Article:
the first bonfire of fall


cool, crisp air has arrived.  the summer bonfires which allow us to relax after a busy summer week become more about connecting….coming together around the fire for warmth, not just for our bodies but for our souls.  maybe it’s about savoring the days before snow and cold keep us indoors, but fall bonfires seem to have more depth.

friday evening my family got together at my parent’s house for one of those bonfires.  a simple affair…hot dogs, chips, s’mores, cider and rice krispie treats (because, come on….those little boys never really grew up!!)  the little girls (my adorable great nieces) were there and sparklers provided entertainment after dark.  amy was sweet to bring out her camera and get some great shots with a long exposure….something that amazed the small ones (and the big ones too).  my sister brought some chinese lanterns….she gave me some for christmas and we’ve been saving them.  if you find some, scoop them up….they’re so much fun to launch and watch.  we lit 4 and send them floating away in the night sky, watching them slowly drift away until they either went out or simply disappeared from sight, leaving us to wonder where they might end up and who might find them.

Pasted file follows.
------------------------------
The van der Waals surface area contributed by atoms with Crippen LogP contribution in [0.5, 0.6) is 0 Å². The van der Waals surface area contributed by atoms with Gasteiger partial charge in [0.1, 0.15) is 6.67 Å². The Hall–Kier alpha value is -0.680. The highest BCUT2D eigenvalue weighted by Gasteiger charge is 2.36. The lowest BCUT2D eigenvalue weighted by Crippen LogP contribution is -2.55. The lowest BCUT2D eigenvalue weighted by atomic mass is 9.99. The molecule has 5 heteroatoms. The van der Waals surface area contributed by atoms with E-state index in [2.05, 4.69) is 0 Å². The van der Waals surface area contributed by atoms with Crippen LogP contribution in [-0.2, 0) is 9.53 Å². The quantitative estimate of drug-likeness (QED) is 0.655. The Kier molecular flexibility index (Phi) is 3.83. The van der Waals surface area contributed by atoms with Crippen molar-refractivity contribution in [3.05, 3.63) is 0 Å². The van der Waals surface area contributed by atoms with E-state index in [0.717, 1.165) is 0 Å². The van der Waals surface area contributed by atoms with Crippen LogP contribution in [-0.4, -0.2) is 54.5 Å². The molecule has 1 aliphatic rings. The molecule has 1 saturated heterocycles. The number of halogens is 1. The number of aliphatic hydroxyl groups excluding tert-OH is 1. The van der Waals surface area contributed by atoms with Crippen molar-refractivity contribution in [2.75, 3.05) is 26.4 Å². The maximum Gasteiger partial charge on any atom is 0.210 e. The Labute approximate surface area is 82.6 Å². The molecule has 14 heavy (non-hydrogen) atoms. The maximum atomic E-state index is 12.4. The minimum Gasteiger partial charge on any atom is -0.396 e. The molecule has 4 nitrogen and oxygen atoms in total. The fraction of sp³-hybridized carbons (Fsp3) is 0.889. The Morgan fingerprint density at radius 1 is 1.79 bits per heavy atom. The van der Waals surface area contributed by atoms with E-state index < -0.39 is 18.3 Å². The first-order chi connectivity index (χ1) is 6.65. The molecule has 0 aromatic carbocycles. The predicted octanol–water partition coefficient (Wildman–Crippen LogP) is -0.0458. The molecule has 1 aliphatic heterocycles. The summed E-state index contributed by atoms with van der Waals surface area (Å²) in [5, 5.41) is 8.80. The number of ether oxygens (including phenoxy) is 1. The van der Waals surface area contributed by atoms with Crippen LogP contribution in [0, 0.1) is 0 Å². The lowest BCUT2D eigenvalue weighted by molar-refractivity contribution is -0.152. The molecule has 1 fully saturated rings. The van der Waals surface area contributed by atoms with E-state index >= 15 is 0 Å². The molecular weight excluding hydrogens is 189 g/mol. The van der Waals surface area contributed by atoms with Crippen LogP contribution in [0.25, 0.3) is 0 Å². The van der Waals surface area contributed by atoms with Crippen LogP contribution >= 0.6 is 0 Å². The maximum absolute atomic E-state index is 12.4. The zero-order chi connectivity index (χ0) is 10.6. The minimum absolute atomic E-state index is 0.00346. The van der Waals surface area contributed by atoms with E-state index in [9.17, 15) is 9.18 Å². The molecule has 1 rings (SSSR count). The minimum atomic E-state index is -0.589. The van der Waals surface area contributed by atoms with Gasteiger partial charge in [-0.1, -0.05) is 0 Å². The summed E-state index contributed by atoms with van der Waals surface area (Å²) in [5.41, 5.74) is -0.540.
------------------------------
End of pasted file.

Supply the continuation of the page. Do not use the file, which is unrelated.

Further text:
i’m sure we have many warm days to come….indian summer and all, but the first fall bonfire brought us together in a very special way….adult cousins remembering childhood…parents, grandparents and great-grandparents remembering those same cousins poking the fire in years past….and the newest generation creating their own memories to carry with them.

welcome fall…we’ll be enjoying the warmth of your bonfires again very soon.



2 thoughts on “the first bonfire of fall

    • Hi Charlotta! Chinese lanterns work like hot air balloons, so they’ll stay aloft until the flame goes out, at which point the air inside the lantern cools and lets it drop back to the ground. Theoretically it would never hit the ground while still aflame, since the paper they’re made from is very thin and would burn up very quickly if it should catch on fire. I know they’re banned out west as a precaution because the land is so dry that it would only take a spark to start a fire, but Ohio is verdant enough that there’s not really any risk of a forest fire. -Elizabeth

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